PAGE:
December 16, 2011 | 8 comments
December 15, 2011 | 3 comments
December 15, 2011 | 0 comments
December 14, 2011 | 39 comments
December 14, 2011 | 4 comments
Even in the midst of his serial failures, Jon Corzine was regarded as a progressive hero. Dave Freddoso flags a 2008 article from the hard-left Nation magazine hailing Corzine as a model for liberal officeholders:
It is rare that someone with Corzine’s record even gets on a list of prospective Treasury officials.
Corzine may or may not be the perfect pick. But the fact that he is being considered is one more sign that a change — maybe even a “change we can believe in” — is coming to Washington.
After all, when was the last time that a potential nominee for the Treasury post was being talked up by the head of the Service Employees International Union. On Thursday, Andy Stern told reporters he thought the governor’s strong economic credentials and government experience make Corzine an appealing prospect. Stern’s right.
Of course the key here is that even though Corzine has brought disaster in his wake, he has gained enormous wealth for himself and a select few.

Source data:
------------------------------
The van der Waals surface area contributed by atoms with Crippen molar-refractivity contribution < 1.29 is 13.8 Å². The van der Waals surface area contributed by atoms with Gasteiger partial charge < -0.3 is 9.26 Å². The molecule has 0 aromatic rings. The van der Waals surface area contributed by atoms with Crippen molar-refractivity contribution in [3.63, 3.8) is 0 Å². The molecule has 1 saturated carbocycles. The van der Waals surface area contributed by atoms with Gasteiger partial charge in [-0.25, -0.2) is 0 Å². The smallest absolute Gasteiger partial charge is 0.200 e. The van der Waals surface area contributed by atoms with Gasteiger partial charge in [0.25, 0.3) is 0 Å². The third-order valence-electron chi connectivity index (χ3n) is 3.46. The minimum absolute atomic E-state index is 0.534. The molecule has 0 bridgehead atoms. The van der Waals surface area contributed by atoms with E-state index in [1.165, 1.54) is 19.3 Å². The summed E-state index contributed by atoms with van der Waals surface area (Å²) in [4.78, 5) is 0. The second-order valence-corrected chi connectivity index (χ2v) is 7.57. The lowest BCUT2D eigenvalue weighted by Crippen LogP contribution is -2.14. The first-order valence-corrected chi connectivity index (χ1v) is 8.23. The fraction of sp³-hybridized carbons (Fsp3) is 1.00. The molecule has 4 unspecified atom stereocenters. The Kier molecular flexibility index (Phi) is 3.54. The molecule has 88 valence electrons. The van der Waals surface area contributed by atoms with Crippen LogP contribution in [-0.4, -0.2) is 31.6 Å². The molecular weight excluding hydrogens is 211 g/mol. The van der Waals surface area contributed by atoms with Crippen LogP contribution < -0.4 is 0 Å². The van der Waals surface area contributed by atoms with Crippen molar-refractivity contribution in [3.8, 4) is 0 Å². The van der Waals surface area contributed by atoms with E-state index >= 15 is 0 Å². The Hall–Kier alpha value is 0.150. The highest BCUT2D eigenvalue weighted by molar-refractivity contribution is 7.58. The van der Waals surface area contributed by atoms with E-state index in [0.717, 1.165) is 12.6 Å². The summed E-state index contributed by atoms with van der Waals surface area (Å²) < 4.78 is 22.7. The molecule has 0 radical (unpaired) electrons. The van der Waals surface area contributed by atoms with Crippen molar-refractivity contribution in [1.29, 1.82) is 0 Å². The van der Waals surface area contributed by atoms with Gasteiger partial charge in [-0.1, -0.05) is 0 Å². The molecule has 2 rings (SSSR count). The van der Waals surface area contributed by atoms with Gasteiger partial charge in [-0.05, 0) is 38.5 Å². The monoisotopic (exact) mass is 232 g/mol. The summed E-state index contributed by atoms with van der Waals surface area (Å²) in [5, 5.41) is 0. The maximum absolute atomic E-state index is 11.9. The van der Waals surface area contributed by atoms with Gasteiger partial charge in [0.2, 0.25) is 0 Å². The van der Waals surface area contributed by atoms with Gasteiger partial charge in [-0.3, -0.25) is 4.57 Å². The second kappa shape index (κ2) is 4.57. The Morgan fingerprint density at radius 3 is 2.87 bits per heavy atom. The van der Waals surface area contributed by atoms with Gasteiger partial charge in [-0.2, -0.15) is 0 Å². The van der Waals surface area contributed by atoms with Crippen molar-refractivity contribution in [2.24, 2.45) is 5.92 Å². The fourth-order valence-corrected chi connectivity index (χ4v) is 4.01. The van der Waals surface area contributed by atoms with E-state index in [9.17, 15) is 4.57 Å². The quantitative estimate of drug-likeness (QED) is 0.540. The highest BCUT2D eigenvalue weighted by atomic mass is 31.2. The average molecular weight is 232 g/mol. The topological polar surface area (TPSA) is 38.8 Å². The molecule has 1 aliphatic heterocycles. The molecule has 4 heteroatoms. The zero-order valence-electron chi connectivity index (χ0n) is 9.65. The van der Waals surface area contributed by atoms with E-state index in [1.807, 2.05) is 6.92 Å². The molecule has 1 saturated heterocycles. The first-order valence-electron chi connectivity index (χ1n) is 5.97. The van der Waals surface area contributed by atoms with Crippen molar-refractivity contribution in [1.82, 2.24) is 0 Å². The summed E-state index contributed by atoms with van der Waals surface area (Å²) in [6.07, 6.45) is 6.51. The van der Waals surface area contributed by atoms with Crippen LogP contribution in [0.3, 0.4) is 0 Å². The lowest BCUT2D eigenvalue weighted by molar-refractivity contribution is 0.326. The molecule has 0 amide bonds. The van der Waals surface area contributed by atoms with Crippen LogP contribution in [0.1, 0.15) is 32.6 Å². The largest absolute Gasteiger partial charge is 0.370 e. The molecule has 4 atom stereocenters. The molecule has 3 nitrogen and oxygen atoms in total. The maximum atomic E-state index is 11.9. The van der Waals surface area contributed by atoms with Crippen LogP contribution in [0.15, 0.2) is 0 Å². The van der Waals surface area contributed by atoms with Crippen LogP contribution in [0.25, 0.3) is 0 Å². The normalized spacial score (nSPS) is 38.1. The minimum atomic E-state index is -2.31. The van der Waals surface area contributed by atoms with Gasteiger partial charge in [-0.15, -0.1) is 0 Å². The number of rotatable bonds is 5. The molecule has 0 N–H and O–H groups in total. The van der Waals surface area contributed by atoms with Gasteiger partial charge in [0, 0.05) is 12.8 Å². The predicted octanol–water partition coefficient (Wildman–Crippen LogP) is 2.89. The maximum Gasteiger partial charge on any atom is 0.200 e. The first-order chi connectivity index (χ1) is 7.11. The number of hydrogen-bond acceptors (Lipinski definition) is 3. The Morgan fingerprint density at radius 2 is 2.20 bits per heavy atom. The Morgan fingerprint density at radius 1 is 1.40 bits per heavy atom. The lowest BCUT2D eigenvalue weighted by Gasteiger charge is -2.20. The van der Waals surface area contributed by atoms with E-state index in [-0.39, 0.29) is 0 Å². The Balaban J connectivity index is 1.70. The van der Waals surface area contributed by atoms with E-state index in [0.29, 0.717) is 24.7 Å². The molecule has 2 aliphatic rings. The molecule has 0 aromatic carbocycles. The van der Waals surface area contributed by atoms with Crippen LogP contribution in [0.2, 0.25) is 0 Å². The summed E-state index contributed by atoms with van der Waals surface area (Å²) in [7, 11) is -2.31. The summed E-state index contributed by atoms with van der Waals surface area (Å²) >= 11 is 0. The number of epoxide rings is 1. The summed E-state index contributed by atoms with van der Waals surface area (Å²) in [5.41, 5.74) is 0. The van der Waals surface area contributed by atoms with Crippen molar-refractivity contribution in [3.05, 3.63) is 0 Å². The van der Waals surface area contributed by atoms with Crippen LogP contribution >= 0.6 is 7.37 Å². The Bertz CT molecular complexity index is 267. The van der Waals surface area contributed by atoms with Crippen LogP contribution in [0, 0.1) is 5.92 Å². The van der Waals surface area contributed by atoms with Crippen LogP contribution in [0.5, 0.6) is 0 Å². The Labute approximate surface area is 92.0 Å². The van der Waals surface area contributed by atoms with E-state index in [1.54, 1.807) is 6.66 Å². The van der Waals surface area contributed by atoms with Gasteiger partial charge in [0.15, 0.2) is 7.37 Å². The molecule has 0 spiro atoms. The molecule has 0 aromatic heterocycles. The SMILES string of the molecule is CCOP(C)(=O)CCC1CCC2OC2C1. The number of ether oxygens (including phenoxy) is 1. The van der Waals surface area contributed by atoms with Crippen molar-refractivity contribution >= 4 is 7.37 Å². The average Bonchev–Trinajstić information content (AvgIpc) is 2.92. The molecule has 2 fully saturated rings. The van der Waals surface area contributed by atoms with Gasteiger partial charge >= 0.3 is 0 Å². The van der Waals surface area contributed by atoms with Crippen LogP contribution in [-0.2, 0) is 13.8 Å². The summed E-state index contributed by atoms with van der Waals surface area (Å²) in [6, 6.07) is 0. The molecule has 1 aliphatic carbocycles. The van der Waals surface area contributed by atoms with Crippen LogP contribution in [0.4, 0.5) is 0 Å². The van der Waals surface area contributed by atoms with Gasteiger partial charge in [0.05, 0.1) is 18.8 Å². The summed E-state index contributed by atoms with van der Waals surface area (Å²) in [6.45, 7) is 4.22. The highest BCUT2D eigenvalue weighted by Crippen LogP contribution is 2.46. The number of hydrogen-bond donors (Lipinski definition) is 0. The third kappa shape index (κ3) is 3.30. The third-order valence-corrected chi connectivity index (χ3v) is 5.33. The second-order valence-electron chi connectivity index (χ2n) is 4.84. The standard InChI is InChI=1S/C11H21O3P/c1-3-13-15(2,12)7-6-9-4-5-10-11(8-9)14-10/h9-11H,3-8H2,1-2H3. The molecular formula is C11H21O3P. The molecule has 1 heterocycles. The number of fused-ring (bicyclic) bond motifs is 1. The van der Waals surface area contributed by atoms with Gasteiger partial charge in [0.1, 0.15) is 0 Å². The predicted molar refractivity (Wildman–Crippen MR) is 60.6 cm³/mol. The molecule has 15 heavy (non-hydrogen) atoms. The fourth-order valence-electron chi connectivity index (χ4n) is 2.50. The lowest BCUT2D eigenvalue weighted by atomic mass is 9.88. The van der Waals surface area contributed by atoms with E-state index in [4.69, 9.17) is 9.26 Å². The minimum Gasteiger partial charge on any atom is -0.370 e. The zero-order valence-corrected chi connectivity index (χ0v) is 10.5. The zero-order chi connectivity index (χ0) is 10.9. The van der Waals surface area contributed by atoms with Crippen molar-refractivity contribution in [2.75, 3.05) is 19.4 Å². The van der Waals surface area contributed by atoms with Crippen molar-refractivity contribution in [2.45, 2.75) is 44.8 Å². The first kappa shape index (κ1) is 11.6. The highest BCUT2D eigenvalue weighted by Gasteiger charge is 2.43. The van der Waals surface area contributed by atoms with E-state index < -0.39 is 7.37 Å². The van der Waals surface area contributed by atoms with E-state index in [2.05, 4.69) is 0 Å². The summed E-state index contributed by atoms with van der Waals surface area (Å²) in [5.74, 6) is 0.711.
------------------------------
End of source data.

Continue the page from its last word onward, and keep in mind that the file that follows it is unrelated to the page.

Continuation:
A man of faith in a godless age is hitting Americans where it hurts.
Mr. and Mrs. American Spectator Reader, let P.J. O’Rourke talk sense to your kids.
In Britain, defending your property can get you life.
The debacle of this president’s administration is both a cause and a symptom of the decline of American values. Unless Congress impeaches him, that decline will go on unchecked. An eminent jurist surveys the damage and assesses the chances for the recovery of our culture.
It won’t take long for conservatives to scratch this presidential wannabe off their 2008 scorecard.
The American Christmas, like the songs that celebrate it, makes room for everybody under the rainbow. Is that why so many people seem to be hostile to it?
Was the President done in by the economy, or by the politics of the economy?